(1897-1963) UK author, historian and archaeologist, who wrote three magical fantasy novels, all set in Scotland and describing the adventures of two children, Donald and Jean. In Borrobil (1944) they go Into the Woods and meet a friendly magician, Borrobil, who transports them back to the legendary past – a world of Celtic mythology and Beltane Fires – and encounter the White King of Summer, the Black King of Winter and a poison-breathing Dragon. Donald and Jean travel through Time to less fantastic but equally exciting medieval settings in the two sequels: the Eildon Hill above Montrose in The Eildon Tree (1947) and Flodden Field in The Flag from the Isles (1951). In the latter novel, they devise their own "magic circle" after consulting an old book of Spells. All the characters in this story, especially the alchemist Damien, were based on real people researched by WCD in old documents and "historical warrants".
WCD's penchant for fantasy and magic, combined with his wide knowledge of Scottish history, naturally led him to try his hand at Ghost Stories. His first short Supernatural Fiction for adults, "The Sweet Singers" (1947 Blackwood's Magazine), which had as its background the imprisonment of the Covenanters on the Bass Rock, was the basis of his first collection The Sweet Singers (coll 1953 chap). Together with nine more ghost stories, it was assembled as Dark Encounters (coll 1963). Ancient clan feuds provide the source of some of the most effective malevolent Hauntings in the collection, notably by the Witch of Morar in "The Return of the Native" and Black Dougal in "Return at Dusk". His last story was "His Own Number". Also memorable is "The House of Balfother", in which the narrator, a university student, seeks shelter at a strange tower-house not recorded on any Map and meets a naked, incredibly old man secreted away like the Monster of Glamis. [RD]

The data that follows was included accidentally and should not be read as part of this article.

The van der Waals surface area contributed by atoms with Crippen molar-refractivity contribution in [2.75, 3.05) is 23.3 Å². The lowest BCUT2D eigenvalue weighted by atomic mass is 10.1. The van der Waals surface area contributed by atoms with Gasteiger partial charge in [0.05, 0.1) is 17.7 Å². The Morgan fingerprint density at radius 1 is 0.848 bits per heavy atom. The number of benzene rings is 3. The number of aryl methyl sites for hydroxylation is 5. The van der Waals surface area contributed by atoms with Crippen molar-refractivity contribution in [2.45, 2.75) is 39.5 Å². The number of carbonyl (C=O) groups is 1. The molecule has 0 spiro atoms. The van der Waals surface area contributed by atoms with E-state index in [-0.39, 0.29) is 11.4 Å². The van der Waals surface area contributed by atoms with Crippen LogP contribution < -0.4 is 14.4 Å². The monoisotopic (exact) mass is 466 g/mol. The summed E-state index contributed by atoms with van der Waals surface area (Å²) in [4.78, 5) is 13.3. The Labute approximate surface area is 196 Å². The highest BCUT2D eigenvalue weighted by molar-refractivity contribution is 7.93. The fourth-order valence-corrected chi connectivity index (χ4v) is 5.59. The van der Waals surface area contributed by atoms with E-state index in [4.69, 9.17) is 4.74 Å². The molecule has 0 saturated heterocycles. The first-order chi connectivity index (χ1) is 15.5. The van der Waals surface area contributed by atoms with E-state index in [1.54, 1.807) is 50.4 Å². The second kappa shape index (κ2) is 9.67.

William Croft Dickinson